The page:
We are nearing the end of our three-month stay in the Bahamas. Therefore, we are evaluating our experiences here and thinking ahead to future excursions. As the Galley Officer, I am responsible for planning and executing meals and snacks for six (or seven…) while away from posh U.S. grocery stores like Publix and Whole Foods. I tried to plan ahead before we left, not knowing what I would be able to find once we entered unfamiliar territory. I knew there was a “real” grocery store in Marsh Harbor, Great Abaco, and the guide book had ads for stores along the way, but almost everything in island stores must come by boat, so I figured the choices would be fewer and more expensive. I was right.
First, let me admit that there are two ways to approach provisioning. The eat-like-the-locals crowd might argue that people have to eat everywhere on planet earth, so wherever you go, you will be able to find food, and that sampling local fare is part of what makes cruising an enjoyable cultural experience. The second crowd, the bring-what-you-like folks might argue that sampling local fare is well and good, but when you want something special from home, you better have it with you or prepare to pay an arm and a leg to get it. Most people will fall somewhere between the two extremes, but we now lean more toward the “Bring It” rather than “Find It” mentality.
Our family made several diet changes awhile back, some of which require a lot of whole, raw materials, and a lot of time, fuel and energy. We basically eat nothing processed, as much organic/local produce as possible and pastured/free range meat and eggs and raw dairy when we can find it. Sometimes living on a boat makes this job easier (most cruisers figure out how to bake their own bread, for example), but other times, we are stuck with dried or canned goods that we would much rather find fresh. While it is true that people have to eat everywhere in the world, we do not think that all diets were created equal. The baked goods in the Bahamas, for example, are all made with white flour and white sugar, two things we avoid as much as possible. Pasta, rice and flour in the stores are almost always white as well. If we want to eat whole grains, we have to bring them ourselves and this we do in the form of wheat berries and oat groats that I grind on demand. These are not supplies you will find in even the best grocery stores, but things that must be ordered through health food stores or co-ops like Bread Beckers or Wheat Montana.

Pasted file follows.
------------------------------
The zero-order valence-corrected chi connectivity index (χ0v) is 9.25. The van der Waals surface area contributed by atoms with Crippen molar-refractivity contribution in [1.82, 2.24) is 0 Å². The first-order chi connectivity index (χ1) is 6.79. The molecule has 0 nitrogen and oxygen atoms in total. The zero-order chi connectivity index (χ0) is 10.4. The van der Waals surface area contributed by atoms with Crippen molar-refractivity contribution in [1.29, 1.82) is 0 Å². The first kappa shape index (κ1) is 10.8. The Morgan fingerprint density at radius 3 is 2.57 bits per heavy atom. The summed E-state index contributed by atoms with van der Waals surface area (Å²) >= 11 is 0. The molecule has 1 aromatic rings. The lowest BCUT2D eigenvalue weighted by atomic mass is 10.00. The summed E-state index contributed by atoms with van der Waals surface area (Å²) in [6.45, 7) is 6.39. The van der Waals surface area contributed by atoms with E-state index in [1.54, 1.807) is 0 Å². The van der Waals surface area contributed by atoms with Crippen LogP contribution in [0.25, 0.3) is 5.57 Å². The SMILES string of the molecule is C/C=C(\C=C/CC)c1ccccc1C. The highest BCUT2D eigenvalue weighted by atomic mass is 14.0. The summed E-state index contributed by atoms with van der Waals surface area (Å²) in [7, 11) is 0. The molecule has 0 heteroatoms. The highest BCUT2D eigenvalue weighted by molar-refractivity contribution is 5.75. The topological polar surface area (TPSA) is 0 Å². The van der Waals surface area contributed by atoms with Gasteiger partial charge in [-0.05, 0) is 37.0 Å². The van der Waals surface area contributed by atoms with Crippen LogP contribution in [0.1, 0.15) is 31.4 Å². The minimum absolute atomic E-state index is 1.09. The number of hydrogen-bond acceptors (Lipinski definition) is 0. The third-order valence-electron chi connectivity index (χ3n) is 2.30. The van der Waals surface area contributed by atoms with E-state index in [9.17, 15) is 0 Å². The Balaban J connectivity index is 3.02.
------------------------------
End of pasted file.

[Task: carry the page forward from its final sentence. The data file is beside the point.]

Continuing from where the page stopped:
Other things, like local produce, we are happy to buy. I’ve never seen such large, beautiful cabbages as they have on Great Exuma. Depending on where you are in the world, though, the selection is likely to be limited. We compensate for this by bringing canned, dried, or frozen goods that are sometimes available in stores, but often more expensive. Other things that fall into the “available but costly” category would be condiments, quality snack foods (especially good when underway), nuts, and other supplies for baking. Some things we are required to buy fresh, like eggs, butter, milk, and cheese. We have been pleasantly surprised to find really good imported cheddar from New Zealand here, for example.
Meat always poses a dilemma for cruisers. If you are good at it, fishing can be a good source of protein. If you have a sizeable freezer, stocking up on quality meats before leaving is not a mistake. Otherwise, you are at the mercy of whatever small grocery store you find and the packages of “mystery meat” they may sell there, or canned meats like tuna, salmon, chicken, and the old stand-by, SPAM, which Jay likes and I refuse to eat. His protein needs exceed mine, so while beans could easily form a staple in my diet, Jay really needs meat to feel satisfied. We packed the freezer and don’t regret it.
I was happy to discover that I didn’t over-provision for this trip. I ran out at the last minute and bought extras of favorite health-store items like all-natural toothpaste and pure liquid castile soap and don’t regret it for a minute. My crazy bulk-buying at Costco paid off as well, and the only thing I might to differently is to buy more of the things we are running out of, like maple syrup, paper towels, nuts and whole-wheat pasta. When I do shop, I always have sticker shock in the checkout line. I would say the grocery bill here in the Bahamas is double what it was in the U.S. and that is without buying the organic products I am used to, and cutting out extras like chips, ice cream, yogurt, and lunch meats. And what passes for a grocery store in the smaller settlements would make my friends back home laugh. I am happy to patronize these little shops which support the local economy, and have had lovely interactions with proprietors from Green Turtle to George Town, but it’s really not sustainable long-term.
Our decisions are colored by the fact that we view this not as a camping trip, but as a lifestyle, and also by the sheer quantity of food we must buy and prepare to feed a large family. For an adventuresome couple, eating whatever you find along the way might be doable, but for us, I need to know that my growing children will have a healthy breakfast every morning. Although I am cautious about giving provisioning advice to prospective cruisers, I offer this one thought: the reality is that living on a boat limits your space for storing food, so bring as much as you can of the things you feel you can’t live without, and be willing to try new things along the way.
For further reading on this topic you might like The Care and Feeding of Sailing Crew by Lin and Larry Pardy and Gourmet Underway by Robbie Johnson.